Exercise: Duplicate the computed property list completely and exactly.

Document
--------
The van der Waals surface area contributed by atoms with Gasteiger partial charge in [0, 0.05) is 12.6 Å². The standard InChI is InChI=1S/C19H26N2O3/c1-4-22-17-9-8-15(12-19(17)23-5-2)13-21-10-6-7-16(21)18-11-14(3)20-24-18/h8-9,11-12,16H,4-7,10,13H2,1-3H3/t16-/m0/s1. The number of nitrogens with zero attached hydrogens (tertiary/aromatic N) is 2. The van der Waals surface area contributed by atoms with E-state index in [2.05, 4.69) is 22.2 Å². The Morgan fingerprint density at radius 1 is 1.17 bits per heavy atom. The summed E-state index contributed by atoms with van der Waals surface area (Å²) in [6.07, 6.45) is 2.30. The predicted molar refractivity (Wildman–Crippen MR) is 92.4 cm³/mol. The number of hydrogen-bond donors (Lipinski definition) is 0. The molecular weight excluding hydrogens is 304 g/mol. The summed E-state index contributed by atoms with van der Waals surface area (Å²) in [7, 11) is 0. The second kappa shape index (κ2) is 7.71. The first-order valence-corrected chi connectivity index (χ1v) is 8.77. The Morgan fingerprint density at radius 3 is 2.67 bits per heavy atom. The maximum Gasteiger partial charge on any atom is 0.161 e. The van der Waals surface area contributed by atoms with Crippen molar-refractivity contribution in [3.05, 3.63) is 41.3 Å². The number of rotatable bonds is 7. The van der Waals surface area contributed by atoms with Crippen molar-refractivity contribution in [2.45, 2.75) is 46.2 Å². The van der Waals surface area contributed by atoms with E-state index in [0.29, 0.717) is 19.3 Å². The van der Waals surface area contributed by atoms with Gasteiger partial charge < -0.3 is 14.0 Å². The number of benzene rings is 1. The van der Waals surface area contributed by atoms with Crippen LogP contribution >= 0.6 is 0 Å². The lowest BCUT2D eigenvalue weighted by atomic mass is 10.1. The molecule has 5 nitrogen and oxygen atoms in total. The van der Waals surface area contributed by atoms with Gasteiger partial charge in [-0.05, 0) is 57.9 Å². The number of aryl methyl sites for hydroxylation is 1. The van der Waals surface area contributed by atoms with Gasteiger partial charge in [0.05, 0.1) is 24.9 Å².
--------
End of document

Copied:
The van der Waals surface area contributed by atoms with Gasteiger partial charge in [0, 0.05) is 12.6 Å². The standard InChI is InChI=1S/C19H26N2O3/c1-4-22-17-9-8-15(12-19(17)23-5-2)13-21-10-6-7-16(21)18-11-14(3)20-24-18/h8-9,11-12,16H,4-7,10,13H2,1-3H3/t16-/m0/s1. The number of nitrogens with zero attached hydrogens (tertiary/aromatic N) is 2. The van der Waals surface area contributed by atoms with E-state index in [2.05, 4.69) is 22.2 Å². The Morgan fingerprint density at radius 1 is 1.17 bits per heavy atom. The summed E-state index contributed by atoms with van der Waals surface area (Å²) in [6.07, 6.45) is 2.30. The predicted molar refractivity (Wildman–Crippen MR) is 92.4 cm³/mol. The number of hydrogen-bond donors (Lipinski definition) is 0. The molecular weight excluding hydrogens is 304 g/mol. The summed E-state index contributed by atoms with van der Waals surface area (Å²) in [7, 11) is 0. The second kappa shape index (κ2) is 7.71. The first-order valence-corrected chi connectivity index (χ1v) is 8.77. The Morgan fingerprint density at radius 3 is 2.67 bits per heavy atom. The maximum Gasteiger partial charge on any atom is 0.161 e. The van der Waals surface area contributed by atoms with Crippen molar-refractivity contribution in [3.05, 3.63) is 41.3 Å². The number of rotatable bonds is 7. The van der Waals surface area contributed by atoms with Crippen molar-refractivity contribution in [2.45, 2.75) is 46.2 Å². The van der Waals surface area contributed by atoms with E-state index in [0.29, 0.717) is 19.3 Å². The van der Waals surface area contributed by atoms with Gasteiger partial charge < -0.3 is 14.0 Å². The number of benzene rings is 1. The van der Waals surface area contributed by atoms with Crippen LogP contribution >= 0.6 is 0 Å². The lowest BCUT2D eigenvalue weighted by atomic mass is 10.1. The molecule has 5 nitrogen and oxygen atoms in total. The van der Waals surface area contributed by atoms with Gasteiger partial charge in [-0.05, 0) is 57.9 Å². The number of aryl methyl sites for hydroxylation is 1. The van der Waals surface area contributed by atoms with Gasteiger partial charge in [0.05, 0.1) is 24.9 Å².